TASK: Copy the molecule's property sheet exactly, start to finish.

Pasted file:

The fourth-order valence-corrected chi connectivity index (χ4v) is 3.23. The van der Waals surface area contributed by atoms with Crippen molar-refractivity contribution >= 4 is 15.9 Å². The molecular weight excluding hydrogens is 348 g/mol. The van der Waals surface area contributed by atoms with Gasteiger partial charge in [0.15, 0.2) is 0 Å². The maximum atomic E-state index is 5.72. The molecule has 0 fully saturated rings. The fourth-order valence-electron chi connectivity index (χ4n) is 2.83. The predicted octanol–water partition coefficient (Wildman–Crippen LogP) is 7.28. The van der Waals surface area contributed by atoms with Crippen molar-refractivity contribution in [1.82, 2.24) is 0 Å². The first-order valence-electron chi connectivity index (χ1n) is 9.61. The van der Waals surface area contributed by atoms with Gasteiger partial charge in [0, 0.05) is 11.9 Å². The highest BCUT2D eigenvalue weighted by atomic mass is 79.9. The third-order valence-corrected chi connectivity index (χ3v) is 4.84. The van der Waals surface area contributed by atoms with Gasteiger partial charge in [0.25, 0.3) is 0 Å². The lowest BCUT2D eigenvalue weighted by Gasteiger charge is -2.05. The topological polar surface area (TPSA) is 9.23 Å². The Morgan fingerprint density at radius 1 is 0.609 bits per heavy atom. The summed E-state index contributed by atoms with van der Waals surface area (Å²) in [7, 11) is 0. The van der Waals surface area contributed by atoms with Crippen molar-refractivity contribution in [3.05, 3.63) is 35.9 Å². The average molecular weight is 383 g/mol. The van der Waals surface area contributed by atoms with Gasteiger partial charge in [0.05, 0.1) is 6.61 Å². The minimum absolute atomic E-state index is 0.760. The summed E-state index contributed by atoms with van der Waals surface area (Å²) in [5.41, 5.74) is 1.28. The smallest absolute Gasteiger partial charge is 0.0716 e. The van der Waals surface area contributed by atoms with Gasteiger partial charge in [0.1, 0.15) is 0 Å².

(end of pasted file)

The fourth-order valence-corrected chi connectivity index (χ4v) is 3.23. The van der Waals surface area contributed by atoms with Crippen molar-refractivity contribution >= 4 is 15.9 Å². The molecular weight excluding hydrogens is 348 g/mol. The van der Waals surface area contributed by atoms with Gasteiger partial charge in [0.15, 0.2) is 0 Å². The maximum atomic E-state index is 5.72. The molecule has 0 fully saturated rings. The fourth-order valence-electron chi connectivity index (χ4n) is 2.83. The predicted octanol–water partition coefficient (Wildman–Crippen LogP) is 7.28. The van der Waals surface area contributed by atoms with Crippen molar-refractivity contribution in [1.82, 2.24) is 0 Å². The first-order valence-electron chi connectivity index (χ1n) is 9.61. The van der Waals surface area contributed by atoms with Gasteiger partial charge in [0, 0.05) is 11.9 Å². The highest BCUT2D eigenvalue weighted by atomic mass is 79.9. The third-order valence-corrected chi connectivity index (χ3v) is 4.84. The van der Waals surface area contributed by atoms with Gasteiger partial charge in [0.25, 0.3) is 0 Å². The lowest BCUT2D eigenvalue weighted by Gasteiger charge is -2.05. The topological polar surface area (TPSA) is 9.23 Å². The Morgan fingerprint density at radius 1 is 0.609 bits per heavy atom. The summed E-state index contributed by atoms with van der Waals surface area (Å²) in [7, 11) is 0. The van der Waals surface area contributed by atoms with Crippen molar-refractivity contribution in [3.05, 3.63) is 35.9 Å². The average molecular weight is 383 g/mol. The van der Waals surface area contributed by atoms with Gasteiger partial charge in [0.05, 0.1) is 6.61 Å². The minimum absolute atomic E-state index is 0.760. The summed E-state index contributed by atoms with van der Waals surface area (Å²) in [5.41, 5.74) is 1.28. The smallest absolute Gasteiger partial charge is 0.0716 e. The van der Waals surface area contributed by atoms with Gasteiger partial charge in [0.1, 0.15) is 0 Å².